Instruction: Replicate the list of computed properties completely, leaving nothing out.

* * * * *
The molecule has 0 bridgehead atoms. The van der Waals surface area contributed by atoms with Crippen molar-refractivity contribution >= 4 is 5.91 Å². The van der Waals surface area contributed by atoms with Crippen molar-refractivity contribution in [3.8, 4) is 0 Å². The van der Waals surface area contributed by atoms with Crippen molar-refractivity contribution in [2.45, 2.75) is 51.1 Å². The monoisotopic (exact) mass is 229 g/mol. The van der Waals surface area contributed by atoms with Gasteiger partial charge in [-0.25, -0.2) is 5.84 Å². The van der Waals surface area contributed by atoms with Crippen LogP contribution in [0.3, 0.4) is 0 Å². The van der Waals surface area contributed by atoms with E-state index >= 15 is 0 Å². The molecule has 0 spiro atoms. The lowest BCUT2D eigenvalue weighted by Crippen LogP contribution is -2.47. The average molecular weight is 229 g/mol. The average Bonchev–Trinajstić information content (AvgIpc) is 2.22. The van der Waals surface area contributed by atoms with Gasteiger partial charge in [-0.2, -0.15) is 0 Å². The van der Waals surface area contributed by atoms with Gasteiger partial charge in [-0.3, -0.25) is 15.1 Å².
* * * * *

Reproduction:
The molecule has 0 bridgehead atoms. The van der Waals surface area contributed by atoms with Crippen molar-refractivity contribution >= 4 is 5.91 Å². The van der Waals surface area contributed by atoms with Crippen molar-refractivity contribution in [3.8, 4) is 0 Å². The van der Waals surface area contributed by atoms with Crippen molar-refractivity contribution in [2.45, 2.75) is 51.1 Å². The monoisotopic (exact) mass is 229 g/mol. The van der Waals surface area contributed by atoms with Gasteiger partial charge in [-0.25, -0.2) is 5.84 Å². The van der Waals surface area contributed by atoms with Crippen LogP contribution in [0.3, 0.4) is 0 Å². The van der Waals surface area contributed by atoms with E-state index >= 15 is 0 Å². The molecule has 0 spiro atoms. The lowest BCUT2D eigenvalue weighted by Crippen LogP contribution is -2.47. The average molecular weight is 229 g/mol. The average Bonchev–Trinajstić information content (AvgIpc) is 2.22. The van der Waals surface area contributed by atoms with Gasteiger partial charge in [-0.2, -0.15) is 0 Å². The van der Waals surface area contributed by atoms with Gasteiger partial charge in [-0.3, -0.25) is 15.1 Å².